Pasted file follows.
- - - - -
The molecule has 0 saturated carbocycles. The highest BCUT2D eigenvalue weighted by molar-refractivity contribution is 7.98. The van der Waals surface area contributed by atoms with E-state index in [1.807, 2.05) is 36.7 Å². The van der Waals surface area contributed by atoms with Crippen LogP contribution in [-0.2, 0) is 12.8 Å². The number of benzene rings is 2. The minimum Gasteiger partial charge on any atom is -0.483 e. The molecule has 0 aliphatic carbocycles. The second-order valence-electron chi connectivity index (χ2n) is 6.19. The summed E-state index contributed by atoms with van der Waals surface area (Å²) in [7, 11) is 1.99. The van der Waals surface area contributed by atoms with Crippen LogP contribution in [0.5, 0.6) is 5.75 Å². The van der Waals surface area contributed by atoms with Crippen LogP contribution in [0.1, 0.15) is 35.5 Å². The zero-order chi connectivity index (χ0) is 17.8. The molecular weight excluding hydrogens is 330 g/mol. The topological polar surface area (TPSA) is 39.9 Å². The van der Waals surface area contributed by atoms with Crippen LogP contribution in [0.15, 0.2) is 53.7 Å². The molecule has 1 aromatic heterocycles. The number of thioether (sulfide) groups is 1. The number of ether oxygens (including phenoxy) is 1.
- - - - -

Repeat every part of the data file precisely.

The molecule has 0 saturated carbocycles. The highest BCUT2D eigenvalue weighted by molar-refractivity contribution is 7.98. The van der Waals surface area contributed by atoms with E-state index in [1.807, 2.05) is 36.7 Å². The van der Waals surface area contributed by atoms with Crippen LogP contribution in [-0.2, 0) is 12.8 Å². The number of benzene rings is 2. The minimum Gasteiger partial charge on any atom is -0.483 e. The molecule has 0 aliphatic carbocycles. The second-order valence-electron chi connectivity index (χ2n) is 6.19. The summed E-state index contributed by atoms with van der Waals surface area (Å²) in [7, 11) is 1.99. The van der Waals surface area contributed by atoms with Crippen LogP contribution in [0.5, 0.6) is 5.75 Å². The van der Waals surface area contributed by atoms with Crippen LogP contribution in [0.1, 0.15) is 35.5 Å². The zero-order chi connectivity index (χ0) is 17.8. The molecular weight excluding hydrogens is 330 g/mol. The topological polar surface area (TPSA) is 39.9 Å². The van der Waals surface area contributed by atoms with Crippen LogP contribution in [0.15, 0.2) is 53.7 Å². The molecule has 1 aromatic heterocycles. The number of thioether (sulfide) groups is 1. The number of ether oxygens (including phenoxy) is 1.